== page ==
Headlines You Missed: Week of Oct. 4th

Collin Hoofnagle

Every week, “The Patriot” scours the web to bring you headlines from around the world. Please note that no original reporting is involved. Feel free to discuss these stories at the bottom of the page.

São Paulo, Brazil – Professional clown Francisco Everardo Oliveira Silva, also known as Tiririca (“Grumpy”), has won a seat in the Brazilian Congress. Polls estimate that Tiririca won 1.3 million votes, which is much more than any other candidate. However, he may not be able to accept the position because of illiteracy claims. In an interview with Época magazine, Tiririca became nervous after the interviewer asked him to read poll questions. Instead of reading them himself, he had aides read them aloud. Tiririca has 10 days to prove to a judge that he can read and write, or else he will lose his seat in Congress. Approximately 10 percent of Brazil’s population is illiterate.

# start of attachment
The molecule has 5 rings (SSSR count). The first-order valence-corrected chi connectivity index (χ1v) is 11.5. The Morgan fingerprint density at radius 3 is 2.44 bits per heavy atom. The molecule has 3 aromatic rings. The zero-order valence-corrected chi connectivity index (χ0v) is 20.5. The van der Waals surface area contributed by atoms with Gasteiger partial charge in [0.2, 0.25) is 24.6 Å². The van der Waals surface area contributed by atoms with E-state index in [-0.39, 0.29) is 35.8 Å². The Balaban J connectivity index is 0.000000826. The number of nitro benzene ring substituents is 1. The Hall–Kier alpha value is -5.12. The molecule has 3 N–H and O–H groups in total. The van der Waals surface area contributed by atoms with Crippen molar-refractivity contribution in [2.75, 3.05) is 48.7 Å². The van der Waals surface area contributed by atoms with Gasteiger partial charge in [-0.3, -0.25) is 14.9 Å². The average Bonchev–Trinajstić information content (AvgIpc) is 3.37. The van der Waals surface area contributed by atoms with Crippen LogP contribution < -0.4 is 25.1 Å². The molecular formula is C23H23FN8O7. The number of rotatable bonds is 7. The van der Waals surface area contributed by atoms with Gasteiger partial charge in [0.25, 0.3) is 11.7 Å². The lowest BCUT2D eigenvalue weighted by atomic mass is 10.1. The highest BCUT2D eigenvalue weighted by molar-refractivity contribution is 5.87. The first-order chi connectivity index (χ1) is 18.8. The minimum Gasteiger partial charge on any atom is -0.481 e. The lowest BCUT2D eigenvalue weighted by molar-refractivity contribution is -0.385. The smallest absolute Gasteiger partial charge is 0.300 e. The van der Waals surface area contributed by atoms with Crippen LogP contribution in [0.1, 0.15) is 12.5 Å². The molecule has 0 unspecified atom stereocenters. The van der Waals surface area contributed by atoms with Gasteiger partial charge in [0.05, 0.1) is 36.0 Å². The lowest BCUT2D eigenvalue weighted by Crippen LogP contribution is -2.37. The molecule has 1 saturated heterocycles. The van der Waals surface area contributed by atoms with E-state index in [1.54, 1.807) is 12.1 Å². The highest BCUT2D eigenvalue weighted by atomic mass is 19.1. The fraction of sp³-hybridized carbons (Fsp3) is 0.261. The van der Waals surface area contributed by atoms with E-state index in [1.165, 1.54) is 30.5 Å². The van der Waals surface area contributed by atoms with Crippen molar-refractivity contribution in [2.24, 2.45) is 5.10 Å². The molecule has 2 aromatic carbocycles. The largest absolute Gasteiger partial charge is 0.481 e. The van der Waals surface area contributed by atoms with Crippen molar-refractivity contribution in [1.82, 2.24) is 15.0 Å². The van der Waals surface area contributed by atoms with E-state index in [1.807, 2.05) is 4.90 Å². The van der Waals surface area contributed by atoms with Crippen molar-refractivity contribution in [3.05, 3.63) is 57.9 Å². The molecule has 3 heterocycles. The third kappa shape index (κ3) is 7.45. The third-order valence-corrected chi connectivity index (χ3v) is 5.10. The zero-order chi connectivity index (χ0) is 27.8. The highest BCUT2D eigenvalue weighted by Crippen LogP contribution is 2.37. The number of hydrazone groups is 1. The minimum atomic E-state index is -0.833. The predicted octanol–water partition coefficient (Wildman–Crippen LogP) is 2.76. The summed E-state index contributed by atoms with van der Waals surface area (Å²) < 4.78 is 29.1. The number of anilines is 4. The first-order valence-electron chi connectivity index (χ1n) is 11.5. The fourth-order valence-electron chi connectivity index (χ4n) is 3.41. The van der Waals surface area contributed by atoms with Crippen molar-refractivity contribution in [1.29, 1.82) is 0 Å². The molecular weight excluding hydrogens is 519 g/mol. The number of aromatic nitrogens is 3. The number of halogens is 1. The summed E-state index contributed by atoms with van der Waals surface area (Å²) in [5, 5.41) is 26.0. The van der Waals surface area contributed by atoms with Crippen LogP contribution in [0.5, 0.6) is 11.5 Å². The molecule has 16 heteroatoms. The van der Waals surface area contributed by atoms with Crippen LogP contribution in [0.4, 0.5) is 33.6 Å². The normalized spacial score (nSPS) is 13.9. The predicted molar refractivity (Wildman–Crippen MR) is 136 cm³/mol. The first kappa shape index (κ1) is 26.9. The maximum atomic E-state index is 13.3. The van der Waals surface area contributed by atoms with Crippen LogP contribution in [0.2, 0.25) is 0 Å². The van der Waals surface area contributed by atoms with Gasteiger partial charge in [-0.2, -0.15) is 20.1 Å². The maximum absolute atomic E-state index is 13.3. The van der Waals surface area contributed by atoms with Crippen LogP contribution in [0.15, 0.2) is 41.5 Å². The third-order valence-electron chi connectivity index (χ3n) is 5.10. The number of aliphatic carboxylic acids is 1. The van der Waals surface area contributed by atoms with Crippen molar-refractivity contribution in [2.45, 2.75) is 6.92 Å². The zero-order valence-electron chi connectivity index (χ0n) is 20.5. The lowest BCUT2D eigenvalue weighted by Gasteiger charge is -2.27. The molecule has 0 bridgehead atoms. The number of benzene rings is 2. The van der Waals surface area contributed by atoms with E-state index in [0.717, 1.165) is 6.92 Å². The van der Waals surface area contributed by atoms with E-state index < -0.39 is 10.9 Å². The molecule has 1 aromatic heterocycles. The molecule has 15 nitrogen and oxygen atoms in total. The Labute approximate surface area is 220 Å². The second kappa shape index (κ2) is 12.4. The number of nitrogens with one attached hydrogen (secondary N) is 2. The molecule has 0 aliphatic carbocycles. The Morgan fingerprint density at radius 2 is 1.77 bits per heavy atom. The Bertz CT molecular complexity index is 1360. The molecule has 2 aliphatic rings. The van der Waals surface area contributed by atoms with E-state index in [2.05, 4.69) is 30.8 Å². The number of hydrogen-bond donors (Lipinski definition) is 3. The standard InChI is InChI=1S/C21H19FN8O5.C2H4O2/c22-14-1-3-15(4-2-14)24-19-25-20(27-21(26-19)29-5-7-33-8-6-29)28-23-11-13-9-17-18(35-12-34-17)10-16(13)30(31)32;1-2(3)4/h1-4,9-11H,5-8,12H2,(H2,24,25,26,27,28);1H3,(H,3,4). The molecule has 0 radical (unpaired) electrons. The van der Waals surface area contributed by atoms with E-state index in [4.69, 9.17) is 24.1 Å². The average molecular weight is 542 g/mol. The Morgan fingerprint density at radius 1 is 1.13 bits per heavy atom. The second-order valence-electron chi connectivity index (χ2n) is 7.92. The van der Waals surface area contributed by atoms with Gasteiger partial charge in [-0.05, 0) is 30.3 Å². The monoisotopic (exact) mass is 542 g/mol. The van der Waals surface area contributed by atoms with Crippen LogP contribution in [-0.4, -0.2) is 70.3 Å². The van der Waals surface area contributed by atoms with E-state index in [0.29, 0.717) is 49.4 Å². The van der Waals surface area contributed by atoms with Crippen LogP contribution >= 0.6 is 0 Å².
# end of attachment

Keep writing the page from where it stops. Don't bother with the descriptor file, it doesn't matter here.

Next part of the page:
Read more at usatoday.com.

Chattaroy, Washington – After putting a ban on the “I Heart Boobies” breast cancer bracelets, the administration at Riverside High School suspended nine students who refused to remove the bracelets. The students say they were showing support not only for breast cancer but also for a classmate with a brain tumor. Concerned with the inappropriate message on the bracelets and the distraction they cause, administrators then compromised and allowed students to wear the bracelets turned inside out. Three students still refused to comply and were suspended on Monday. The same week, the school cancelled a “Relay for Life” event focused on breast cancer due to lack of interest.

Read more at krem.com.

London, England – Britain officially recognized Druidry as a religion on Saturday, giving it benefits such as a charitable status. The religion dates back to the time of the Celts and focuses on deities that take shape in nature. The religion is known for its cloaked worshipers holding ceremonies at places like Stonehedge. The Druid Network, comprised of around 350 members in Britain, stated in its application to the Charity Commission for England and Wales that despite popular belief, they do not sacrifice humans and/or animals as part of their worship.

Read more at blogs.cnn.com.

Collin Hoofnagle can be reached for comment at [email protected]